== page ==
• in suburbs adjacent to the Cooks river and its tributaries
  • and from shipping in Botany Bay and aviation at Mascot.

The NSW Environmental Protection Agency (EPA) has warnings in place to not disturb the sediment in many of the rivers, estuaries, channels and canals that drain into Botany Bay. This is because years of industry and shipping have deposited toxic substances deep within the now stable sediment of the bay. Products such as:

  • polychlorinated biphenyl (PCBs) and heavy metals such as mercury and lead from the years of operation of the Bunnerong coal fired power station
  • organochlorine pesticides (Chlordane, DDT, and Dieldrin)
  • Tributyltin (TBT) an anti-fouling agent, and banned product that “is one of the most poisonous substances to be released to the aquatic environment today”.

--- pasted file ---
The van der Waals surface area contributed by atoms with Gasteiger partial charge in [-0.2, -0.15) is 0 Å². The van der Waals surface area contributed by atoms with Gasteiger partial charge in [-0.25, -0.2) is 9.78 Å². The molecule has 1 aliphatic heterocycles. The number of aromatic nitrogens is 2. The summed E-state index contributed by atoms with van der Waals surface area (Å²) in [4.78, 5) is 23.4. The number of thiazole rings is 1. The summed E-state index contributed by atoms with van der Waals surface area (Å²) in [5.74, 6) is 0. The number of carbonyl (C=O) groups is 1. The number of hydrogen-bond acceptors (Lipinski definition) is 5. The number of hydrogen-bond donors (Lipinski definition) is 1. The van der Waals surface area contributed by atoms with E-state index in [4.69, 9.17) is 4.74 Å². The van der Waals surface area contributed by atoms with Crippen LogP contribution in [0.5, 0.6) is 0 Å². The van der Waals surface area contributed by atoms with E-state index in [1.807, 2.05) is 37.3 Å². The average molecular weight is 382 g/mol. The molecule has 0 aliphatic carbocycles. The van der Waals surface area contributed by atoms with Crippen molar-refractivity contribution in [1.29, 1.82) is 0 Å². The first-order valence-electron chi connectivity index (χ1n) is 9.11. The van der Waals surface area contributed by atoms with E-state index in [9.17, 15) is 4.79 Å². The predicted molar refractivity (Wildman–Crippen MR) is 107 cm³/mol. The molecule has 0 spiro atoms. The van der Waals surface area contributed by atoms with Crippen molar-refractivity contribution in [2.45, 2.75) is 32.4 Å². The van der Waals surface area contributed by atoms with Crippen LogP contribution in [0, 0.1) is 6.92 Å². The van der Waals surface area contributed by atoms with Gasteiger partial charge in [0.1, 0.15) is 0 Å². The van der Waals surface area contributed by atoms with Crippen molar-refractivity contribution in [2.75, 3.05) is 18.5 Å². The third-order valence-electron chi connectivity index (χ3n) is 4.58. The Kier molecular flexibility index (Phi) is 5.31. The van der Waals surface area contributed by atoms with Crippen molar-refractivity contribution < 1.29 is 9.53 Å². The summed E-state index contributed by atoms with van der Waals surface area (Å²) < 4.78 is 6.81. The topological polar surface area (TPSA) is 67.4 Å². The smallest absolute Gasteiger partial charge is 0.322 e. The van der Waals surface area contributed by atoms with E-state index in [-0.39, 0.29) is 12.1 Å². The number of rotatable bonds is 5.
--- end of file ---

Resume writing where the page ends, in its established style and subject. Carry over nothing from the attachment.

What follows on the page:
Of equal concern are highly toxic Per and Poly-Fluoroalkyl Substances (PFAS) from Sydney Airport and other locations where firefighters have trained. The EPA already has warnings in place regarding the consumption of fish caught in the bay area, mostly due to PFAS (see EPA PFAS Warning Botany Bay area).

Fishing in Botany Bay would be most unwise after the dredging, with our recreational fishers having to wait for years until the remaining contaminants were again fixed in a re-settled sea bed.

Lest anyone think that everything would settle down once the dredging for the new cruise ship terminal was complete, keep in mind that maintenance dredging would be required regularly to remove sediments transported by currents from nearby areas and accumulating in the artificially deepened channels and berths. This maintenance dredging would ensure that every 5-10 years, more contamination would be unlocked, dispersed and dumped at sea.

You may ask how the NSW government would get around the extreme environmental concerns related to dredging. Don’t they have a responsibility to the local population? Aren’t there environmental laws in place to stop this outrage?